4. That's my #1 pet peeve and I remain baffled as to why they let so many people linger forever before even asking if we're ready for a check. More often than not they flunked Add-On Sales 101 because if I've waited 20 or 30 minutes for the check I've either lost interest in coffee or dessert or decided to go elsewhere for it. My elderly father (84 years of age) has a pet peeve that isn't an issue for me but I can understand why it pains him. He's a strictly meat 'n potatoes guy who thinks of black pepper and ketchup as exotic condiments. When he goes out to eat all he wants is the basic food items on the plate - no more and no less. Invariably... when he asks that there be no garnishes on the plate... i.e. no parsley sprig, no lemon wedge, no piece of curly lettuce under the fish, no little cup of tartar sauce etc..... they just can't get it right. He'll ask for this politely, explain it twice and watch while they nod their heads and say "Yes we can do that for you.". Then the meal comes out with a piece of fried haddock on the plate - accompanied by a parsley sprig, a lemon wedge, a paper cup of tartar sauce and sometimes even a pickle wedge or a piece of lettuce. Is it that difficult? (Note: on the occasions where he gets irritated enough to ask why they didn't accommodate his request the answer is almost always "The chef said I have to serve it this way" or "That's how it came from the kitchen").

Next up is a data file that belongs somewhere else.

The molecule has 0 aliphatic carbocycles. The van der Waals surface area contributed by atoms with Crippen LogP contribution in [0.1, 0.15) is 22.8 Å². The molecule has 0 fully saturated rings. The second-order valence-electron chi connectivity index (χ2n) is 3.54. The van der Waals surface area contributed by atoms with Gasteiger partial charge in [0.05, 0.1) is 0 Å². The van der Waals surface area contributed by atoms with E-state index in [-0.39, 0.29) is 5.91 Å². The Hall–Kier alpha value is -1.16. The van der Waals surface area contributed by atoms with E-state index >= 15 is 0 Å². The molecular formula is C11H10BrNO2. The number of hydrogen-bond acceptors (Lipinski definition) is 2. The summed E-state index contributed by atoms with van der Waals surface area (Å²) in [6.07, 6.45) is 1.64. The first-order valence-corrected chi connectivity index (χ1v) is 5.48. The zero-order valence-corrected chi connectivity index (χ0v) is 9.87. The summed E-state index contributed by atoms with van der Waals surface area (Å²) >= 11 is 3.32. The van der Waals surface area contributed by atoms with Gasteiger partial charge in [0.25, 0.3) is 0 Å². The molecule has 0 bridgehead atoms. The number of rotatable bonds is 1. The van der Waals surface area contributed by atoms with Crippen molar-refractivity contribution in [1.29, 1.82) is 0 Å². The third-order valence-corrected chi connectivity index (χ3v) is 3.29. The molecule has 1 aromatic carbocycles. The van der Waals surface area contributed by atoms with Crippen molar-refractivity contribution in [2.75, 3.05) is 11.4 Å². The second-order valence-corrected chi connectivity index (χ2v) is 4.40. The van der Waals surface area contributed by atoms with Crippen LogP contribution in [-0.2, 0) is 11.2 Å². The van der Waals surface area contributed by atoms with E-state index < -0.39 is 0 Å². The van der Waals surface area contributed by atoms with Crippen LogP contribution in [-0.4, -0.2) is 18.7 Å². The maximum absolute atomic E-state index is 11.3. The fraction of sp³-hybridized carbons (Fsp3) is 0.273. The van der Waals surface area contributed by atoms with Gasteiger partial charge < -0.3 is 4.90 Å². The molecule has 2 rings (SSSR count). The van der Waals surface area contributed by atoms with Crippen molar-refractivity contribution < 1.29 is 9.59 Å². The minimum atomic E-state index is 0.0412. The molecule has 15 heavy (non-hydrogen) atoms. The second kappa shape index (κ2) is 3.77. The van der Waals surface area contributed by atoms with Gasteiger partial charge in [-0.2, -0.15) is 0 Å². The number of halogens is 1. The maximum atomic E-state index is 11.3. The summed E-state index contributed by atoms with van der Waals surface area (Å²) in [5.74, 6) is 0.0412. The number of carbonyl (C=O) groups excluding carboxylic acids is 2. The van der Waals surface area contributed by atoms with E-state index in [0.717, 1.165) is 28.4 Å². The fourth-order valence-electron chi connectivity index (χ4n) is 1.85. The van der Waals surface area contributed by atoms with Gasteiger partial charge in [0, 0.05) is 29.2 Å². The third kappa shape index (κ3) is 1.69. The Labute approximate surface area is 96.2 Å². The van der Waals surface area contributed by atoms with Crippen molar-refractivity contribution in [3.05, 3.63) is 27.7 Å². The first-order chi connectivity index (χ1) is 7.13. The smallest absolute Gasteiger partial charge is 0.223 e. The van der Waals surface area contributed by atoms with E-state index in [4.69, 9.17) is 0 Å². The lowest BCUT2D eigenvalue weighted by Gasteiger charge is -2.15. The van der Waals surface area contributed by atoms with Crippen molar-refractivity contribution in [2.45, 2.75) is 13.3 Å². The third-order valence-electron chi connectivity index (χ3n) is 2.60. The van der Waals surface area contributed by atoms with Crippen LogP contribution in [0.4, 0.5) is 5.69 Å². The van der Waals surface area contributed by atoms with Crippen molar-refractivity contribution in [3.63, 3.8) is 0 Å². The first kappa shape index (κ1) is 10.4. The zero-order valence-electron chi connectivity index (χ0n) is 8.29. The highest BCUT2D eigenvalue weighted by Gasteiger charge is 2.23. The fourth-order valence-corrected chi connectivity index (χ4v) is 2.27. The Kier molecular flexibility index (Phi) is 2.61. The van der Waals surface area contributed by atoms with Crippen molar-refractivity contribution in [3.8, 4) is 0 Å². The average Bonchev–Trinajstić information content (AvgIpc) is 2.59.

5. Are any of the seafood places on City Island Brooklyn any good? I've heard a few people rave but they were not food savvy and I'm not sure their reference point is even remotely close to mine.